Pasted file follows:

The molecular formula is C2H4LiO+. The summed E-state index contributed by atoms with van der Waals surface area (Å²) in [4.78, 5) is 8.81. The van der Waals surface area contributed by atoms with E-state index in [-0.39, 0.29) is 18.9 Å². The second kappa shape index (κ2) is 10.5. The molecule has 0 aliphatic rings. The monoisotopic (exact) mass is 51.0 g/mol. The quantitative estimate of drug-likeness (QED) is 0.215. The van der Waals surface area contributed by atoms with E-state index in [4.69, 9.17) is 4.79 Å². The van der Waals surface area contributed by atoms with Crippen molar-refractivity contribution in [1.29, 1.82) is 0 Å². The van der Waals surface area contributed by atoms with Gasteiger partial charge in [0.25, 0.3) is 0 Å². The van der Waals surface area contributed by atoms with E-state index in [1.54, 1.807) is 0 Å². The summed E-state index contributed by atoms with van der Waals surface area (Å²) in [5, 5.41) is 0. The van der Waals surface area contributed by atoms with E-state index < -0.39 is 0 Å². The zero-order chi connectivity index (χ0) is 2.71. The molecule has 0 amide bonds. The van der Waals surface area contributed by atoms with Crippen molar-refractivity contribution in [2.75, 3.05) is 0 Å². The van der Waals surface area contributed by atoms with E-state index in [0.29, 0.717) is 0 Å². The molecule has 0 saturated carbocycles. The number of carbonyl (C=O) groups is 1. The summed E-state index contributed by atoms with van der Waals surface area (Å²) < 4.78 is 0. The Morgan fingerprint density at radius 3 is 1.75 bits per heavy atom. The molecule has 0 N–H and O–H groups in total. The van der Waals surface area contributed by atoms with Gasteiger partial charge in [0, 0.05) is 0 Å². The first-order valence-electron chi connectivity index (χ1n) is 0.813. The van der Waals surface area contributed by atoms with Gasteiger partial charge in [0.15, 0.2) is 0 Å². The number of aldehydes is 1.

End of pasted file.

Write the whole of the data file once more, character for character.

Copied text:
The molecular formula is C2H4LiO+. The summed E-state index contributed by atoms with van der Waals surface area (Å²) in [4.78, 5) is 8.81. The van der Waals surface area contributed by atoms with E-state index in [-0.39, 0.29) is 18.9 Å². The second kappa shape index (κ2) is 10.5. The molecule has 0 aliphatic rings. The monoisotopic (exact) mass is 51.0 g/mol. The quantitative estimate of drug-likeness (QED) is 0.215. The van der Waals surface area contributed by atoms with E-state index in [4.69, 9.17) is 4.79 Å². The van der Waals surface area contributed by atoms with Crippen molar-refractivity contribution in [1.29, 1.82) is 0 Å². The van der Waals surface area contributed by atoms with Gasteiger partial charge in [0.25, 0.3) is 0 Å². The van der Waals surface area contributed by atoms with E-state index in [1.54, 1.807) is 0 Å². The summed E-state index contributed by atoms with van der Waals surface area (Å²) in [5, 5.41) is 0. The van der Waals surface area contributed by atoms with E-state index < -0.39 is 0 Å². The zero-order chi connectivity index (χ0) is 2.71. The molecule has 0 amide bonds. The van der Waals surface area contributed by atoms with Crippen molar-refractivity contribution in [2.75, 3.05) is 0 Å². The van der Waals surface area contributed by atoms with E-state index in [0.29, 0.717) is 0 Å². The molecule has 0 saturated carbocycles. The number of carbonyl (C=O) groups is 1. The summed E-state index contributed by atoms with van der Waals surface area (Å²) < 4.78 is 0. The Morgan fingerprint density at radius 3 is 1.75 bits per heavy atom. The molecule has 0 N–H and O–H groups in total. The van der Waals surface area contributed by atoms with Gasteiger partial charge in [0, 0.05) is 0 Å². The first-order valence-electron chi connectivity index (χ1n) is 0.813. The van der Waals surface area contributed by atoms with Gasteiger partial charge in [0.15, 0.2) is 0 Å². The number of aldehydes is 1.